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Gastropods for gourmets

Gastropods for gourmets

FRIDAY, July 01, 2016

Speciality sea snail restaurant Ah Yat Abalone opens a second branch at thhe Arnoma Grand Bangkok

OPEN FOR more than a decade at Ramada Plaza Bangkok Menam Riverside, the acclaimed Chinese restaurant Ah Yat Abalone has now spread its wings and opened a second branch at the Arnoma Grand Bangkok Hotel at Ratchaprasong intersection.
Founded by chef Yeung Koon Yat, dubbed the king of abalone for his one-Michelin-starred Forum Restaurant in Hong Kong’s Causeway Bay, the restaurant is known for its stewed abalone in aromatic brown sauce. 
Arnoma Grand Bangkok has recently undergone major renovations to earn a four-star rating. Opened in March and spanning more than 1,000 square metres on the third floor of the hotel, Ah Yat Abalone occupies the space that was once home to the hotel’s Chinese and Italian restaurants. The decor is contemporary Chinese style with red and gold predominating and the restaurant also boasts an open patio that looks out over the hotel lobby.
Apart from the main dining area, there are six private rooms that can each accommodate up to 14 diners and which can be combined for private events including wedding banquets. All private rooms are equipped with imported soundproof partitions.
“It took more than six months to gut the two existing restaurants and redesign Ah Yat Abalone with a brand new kitchen and 250 seats. Seven experienced chefs from Hong Kong are on hand to impress Chinese food aficionados and their families, friends and work associates alike,” says Eric Brand, the hotel’s director of operations.
The restaurant is under the operation of Ah Yat Abalone Forum Seafood Restaurant, which currently has 18 branches outside Hong Kong. The fresh seafood will be flown in live weekly to its regional headquarters in Singapore, from where it is distributed, still live, to its outlets in China, Vietnam, Indonesia, Malaysia and Thailand. Among the seafood choices are razor clams from Scotland, turbot fish from France, Alaskan king crab, Canadian geoduck clam, and Australian snow crab.
“We source only the highest-quality fresh and dried abalone from Japan, the US, Mexico, South Africa and Australia. ‘Ah Yat’ means No 1 in 
 English and refers to chef Yeung’s skill in turning the dried morsel into the soft, flavourful and aromatic dish. The dried abalone is slowly braised for at least seven days while the fresh snail is cooked for about eight hours. The abalone sauce is made of many ingredients including pork ribs, whole chicken, conpoy (dried scallop) and Yunnan ham,” says Sittichai Nantaromcharoen, the director of Ah Yat Abalone Forum Seafood Restaurant.
The best sun-dried abalone come from Japan where they are raised in ocean farms then dried through a process that is a well-kept secret. Fresh Mexican abalone is offered as chilled sashimi. Abalone in restaurants normally ranges from two to up to 16 heads. The number of heads refers to the size of the abalone – the bigger the number, the smaller the abalone. A claypot of stewed abalone ranges in price from Bt500 to several thousand baht.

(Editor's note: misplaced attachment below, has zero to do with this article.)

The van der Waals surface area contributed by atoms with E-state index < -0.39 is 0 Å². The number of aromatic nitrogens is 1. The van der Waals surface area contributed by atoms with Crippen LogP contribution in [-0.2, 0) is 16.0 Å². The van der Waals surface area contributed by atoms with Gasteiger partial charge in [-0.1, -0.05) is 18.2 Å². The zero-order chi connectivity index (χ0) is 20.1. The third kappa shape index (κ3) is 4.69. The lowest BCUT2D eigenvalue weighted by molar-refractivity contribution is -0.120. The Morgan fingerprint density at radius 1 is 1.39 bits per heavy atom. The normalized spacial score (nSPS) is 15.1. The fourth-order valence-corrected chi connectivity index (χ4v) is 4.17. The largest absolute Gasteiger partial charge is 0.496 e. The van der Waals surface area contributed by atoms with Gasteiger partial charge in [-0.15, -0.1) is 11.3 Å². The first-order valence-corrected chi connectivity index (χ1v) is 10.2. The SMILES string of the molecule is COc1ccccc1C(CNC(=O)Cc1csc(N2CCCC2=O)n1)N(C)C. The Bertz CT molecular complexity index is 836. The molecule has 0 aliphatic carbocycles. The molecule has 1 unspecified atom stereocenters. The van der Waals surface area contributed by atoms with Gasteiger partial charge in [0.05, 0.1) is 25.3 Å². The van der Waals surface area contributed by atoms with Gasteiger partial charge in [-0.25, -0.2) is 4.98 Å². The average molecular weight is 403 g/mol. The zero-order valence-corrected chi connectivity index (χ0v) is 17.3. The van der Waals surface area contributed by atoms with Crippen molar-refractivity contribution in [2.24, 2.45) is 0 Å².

The best value is to order a set rather than go a la carte. There are six abalone sets for one from which to choose costing from Bt1,880 to Bt5,990 while a set for two persons goes for Bt5,800. Perfect for family feasts is a set for 10 people that is available in six choices from Bt13,800 to Bt29,800.
On my visit, the restaurant presented a 10-dish set menu for 10 people for Bt17,500, which kicked off with barbecued whole suckling pig held high on a platter complete with small light bulbs flashing red next to its eyes. Sittichai says this is the way the dish is usually served in Hong Kong but while the blinking red light might be shouting “taste me first!”, 
 it makes me want to pass and hand the dish to my colleagues. 
Next to arrive at the table is shark fin soup braised for eight hours and a dried 12-head abalone that is perfectly braised and complemented with fish maw, shiitake mushroom and pork tendon. Then come deep-fried crispy vermicelli rolls stuffed with seafood and pan-fried scallop balls mixed with minced shrimps.
The steamed garoupa fish with Japanese tofu and ginger in soy sauce is tender and delectable in direct contrast to the deep-fried chicken with its crispy skin but salty flesh. Ah Yat-style fried rice with dried scallop, egg and chopped spring onion is also tasty and not in the least oily.
For dessert there’s almond milk with gingko and grass jelly. Fresh almond juice is also served. 
There’s an impressive range of a-la-carte Cantonese dishes including Hong Kong-style porridge with abalone stick (Bt180), wok-fried bush bean with minced pork (Bt350), braised beef brisket with dried bean curd skin in claypot (Bt580), and stir-fried beef cube with Japanese abalone (Bt880).
And the restaurant is also known for its dim sum. Available for lunch from 11am to 2.30pm, there are 33 dishes from which to choose, all of them served in traditional bamboo baskets for sharing. 
The steamed dishes include the prawn dumplings known as har gau and siu mai (Bt140 apiece) each stuffed with a generous quantity of shrimp, and the Teochew dumpling fun guo with assorted vegetables (Bt105) made all the more delectable by its thin and soft wrapper. 
Thin rice noodle rolls stuffed with either shrimp (Bt180) or crispy fried Chinese breadstick (Bt94) are worth trying as are the steamed custard lava bun (Bt130) and soft snow bun stuffed with barbecued pork (Bt120). Another delicious option is the fried sticky rice roll (Bt110) and baked egg tarts (Bt93). 
The price of every dim sum dish is reduced by 50 per cent from Monday to Saturday only.
>> Ah Yat Abalone is open daily for lunch, 11am to 3pm and dinner from 6 to 11pm.
>> It’s on the third floor of Arnoma Grand Bangkok at the Ratchaprasong intersection. 
n Call (02) 655 5555 or visit